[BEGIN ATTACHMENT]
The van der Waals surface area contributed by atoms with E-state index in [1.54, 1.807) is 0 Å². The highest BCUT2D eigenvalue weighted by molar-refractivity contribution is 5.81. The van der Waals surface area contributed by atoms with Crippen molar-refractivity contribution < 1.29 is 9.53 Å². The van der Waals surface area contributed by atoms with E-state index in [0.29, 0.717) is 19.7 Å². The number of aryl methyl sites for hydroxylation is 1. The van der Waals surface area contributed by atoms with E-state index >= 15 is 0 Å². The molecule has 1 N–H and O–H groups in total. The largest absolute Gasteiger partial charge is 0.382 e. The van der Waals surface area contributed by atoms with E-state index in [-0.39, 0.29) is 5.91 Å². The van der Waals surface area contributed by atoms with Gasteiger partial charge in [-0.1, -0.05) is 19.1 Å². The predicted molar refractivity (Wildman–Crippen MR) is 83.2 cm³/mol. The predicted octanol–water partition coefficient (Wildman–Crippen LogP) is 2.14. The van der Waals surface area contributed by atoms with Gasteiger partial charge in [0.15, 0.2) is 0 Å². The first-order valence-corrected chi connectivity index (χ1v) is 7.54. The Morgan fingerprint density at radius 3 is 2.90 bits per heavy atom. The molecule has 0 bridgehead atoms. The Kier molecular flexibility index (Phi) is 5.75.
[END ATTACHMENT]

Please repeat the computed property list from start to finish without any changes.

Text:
The van der Waals surface area contributed by atoms with E-state index in [1.54, 1.807) is 0 Å². The highest BCUT2D eigenvalue weighted by molar-refractivity contribution is 5.81. The van der Waals surface area contributed by atoms with Crippen molar-refractivity contribution < 1.29 is 9.53 Å². The van der Waals surface area contributed by atoms with E-state index in [0.29, 0.717) is 19.7 Å². The number of aryl methyl sites for hydroxylation is 1. The van der Waals surface area contributed by atoms with E-state index >= 15 is 0 Å². The molecule has 1 N–H and O–H groups in total. The largest absolute Gasteiger partial charge is 0.382 e. The van der Waals surface area contributed by atoms with E-state index in [-0.39, 0.29) is 5.91 Å². The van der Waals surface area contributed by atoms with Gasteiger partial charge in [-0.1, -0.05) is 19.1 Å². The predicted molar refractivity (Wildman–Crippen MR) is 83.2 cm³/mol. The predicted octanol–water partition coefficient (Wildman–Crippen LogP) is 2.14. The van der Waals surface area contributed by atoms with Gasteiger partial charge in [0.15, 0.2) is 0 Å². The first-order valence-corrected chi connectivity index (χ1v) is 7.54. The Morgan fingerprint density at radius 3 is 2.90 bits per heavy atom. The molecule has 0 bridgehead atoms. The Kier molecular flexibility index (Phi) is 5.75.